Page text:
Caravan Thieves by Gerard Woodward

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Caravan Thieves by Gerard Woodward

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Category: Short Stories
Rating: 3/5
Reviewer: Lesley Mason
Reviewed by Lesley Mason
Summary: Clearly intended to be humourous and rooted in ideas of seriously comic potential, Woodward's short-stories are well told but often lack that fundamental element of a plot: an ending.
Buy? No Borrow? Maybe
Pages: 352 Date: March 2009
Publisher: Vintage
ISBN: 978-0099474777

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Gerard Woodward is a much short-listed novelist & poet: the Whitbread First Novel Award (2001), Man Booker Prize (2004), T S Eliot Prize (2005). If it hasn't been already, I can well see this collection being equally short-listed for whatever the 'short-story' equivalent is. (Is there even a major prize for short stories?)

Sadly, I feel that the short-list is where it belongs – because whilst I found much to enjoy in Woodward's writing and his imagination, ultimately each and every story was a deeply unsatisfying read because it went nowhere.

In the worst cases I craved the power of a schoolmistress to hand the work back to the author with an encouraging remark about setting, or context, or 'the idea', but with an admonishment to go finish it.

That is the crux of my problem with this book. The temptation to say don't bother is overwhelming… but it wouldn't be an entirely fair assessment, simply because of those settings, contexts and ideas. On some levels it is a very enjoyable collection, I entered each tale full of optimism and was drawn into mundane worlds peopled by ordinary characters in the midst of lives of absurdity, misconception, infidelity and revenge. I never put it down mid-story. Sadly, on each occasion, I was brought short not by an ending, but a stopping, as though the author had either lost his way and didn't really care enough about finding it again – or as though he had deliberately led us into the cul-de-sac of the irresolvable, and then simply vanished leaving us thinking: so?

The jacket notes refer to Woodward's ability to transform English suburbia into scintillating idiosyncratic art. That sums it up. My reaction is much what it would be to art of that type. Bemusement. The feeling that either I am missing something - or that this is pretending to be far more clever than it is. Perhaps Woodward is trying to say something profound, and I just don't get it. More erudite readers may enjoy the subtleties, far more than I did.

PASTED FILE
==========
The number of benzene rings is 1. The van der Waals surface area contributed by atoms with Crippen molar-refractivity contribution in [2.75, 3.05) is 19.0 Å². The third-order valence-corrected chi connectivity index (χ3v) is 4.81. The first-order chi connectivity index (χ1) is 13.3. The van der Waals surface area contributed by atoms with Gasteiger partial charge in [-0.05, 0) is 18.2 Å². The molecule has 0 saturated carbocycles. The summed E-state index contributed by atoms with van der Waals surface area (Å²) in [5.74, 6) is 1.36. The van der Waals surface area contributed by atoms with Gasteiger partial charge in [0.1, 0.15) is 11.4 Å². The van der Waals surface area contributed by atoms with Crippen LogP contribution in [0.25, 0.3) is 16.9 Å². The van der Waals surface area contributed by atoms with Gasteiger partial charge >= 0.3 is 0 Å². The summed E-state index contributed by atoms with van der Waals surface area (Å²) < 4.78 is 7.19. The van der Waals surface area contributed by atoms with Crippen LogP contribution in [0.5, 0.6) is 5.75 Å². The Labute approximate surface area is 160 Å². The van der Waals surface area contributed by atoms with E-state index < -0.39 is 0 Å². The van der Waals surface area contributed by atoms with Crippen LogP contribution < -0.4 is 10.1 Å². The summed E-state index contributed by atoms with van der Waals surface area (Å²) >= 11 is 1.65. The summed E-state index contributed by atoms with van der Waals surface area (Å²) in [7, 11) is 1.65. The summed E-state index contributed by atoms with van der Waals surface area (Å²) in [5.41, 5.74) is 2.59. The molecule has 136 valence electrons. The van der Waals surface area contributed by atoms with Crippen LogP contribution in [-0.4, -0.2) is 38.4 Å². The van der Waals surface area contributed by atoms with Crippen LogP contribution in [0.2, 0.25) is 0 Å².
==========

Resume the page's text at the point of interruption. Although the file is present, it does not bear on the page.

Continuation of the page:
What then, can I commend? Concepts and conceits. Some of the original notions are rich with potential:

· Rape the punningly titled lead story from which the collection takes its name, has a retired couple waking up in their rather nice new caravan to find that the Glenmore Caravan Park has disappeared and they have been left marooned in an eye-stretching sea of that yellow-flowered plant that isn't English… isn't mustard. No car. No tracks to indicate how they arrived there.

· The defrocked professor finding a job as a kitchen porter in his own former university, and a novel way of collecting poison.

· The worm farm

· The morbid fear of milk

· The commuter attacked on the street by inexplicable longbow men - or the significance of the claymore for the fat man.

Ideas which should have been drawn and stretched into some kind of significance beyond their simple comic existence, rather than being allowed to rest as tales of confusion and fear and violent fantasy, that ultimately simply collapse back into normality, in precisely the way that life might, but stories shouldn't.

As you'd expect of a poet, Woodward is a master of the unexpected image She looked like the FA Cup given human form or the overturned brave packed wheelie bins…spilling their rancid loads [which] looked that the fallen, disembowelled dead of a mediaeval battlefield, a tiny little body dissolving before our eyes, the limbs falling away like petals. Images so striking that they are out of place in these depths of unresolved mundanity. Perhaps that is the art. This contrast of language with that which it describes.

His observation of English suburbia is faultless: the detail of our obsessions with the Ford Mondeo or the Marauder caravan; the plausible notion that we go shopping on Boxing Day because we've run out of conversation; our ongoing belief that our infidelities remain secret simply because they're unchallenged; the obvious consumption and hidden debt. There are even occasional insights into the inexplicability of where we find love or sexual attraction – but Woodward is far better at betraying loneliness and dejection. There is little in the way of joy to be found in these pages; sex is always lacking in tenderness and curdled with brutality or failure. Long relationships seem to have been endured rather than enjoyed.

For a light, comic read, Caravan Thieves is strangely dispiriting.

I'd like to thank the publishers for sending a copy to The Bookbag.

If you enjoy short stories then we think that you appreciate The People on Privilege Hill by Jane Gardam.

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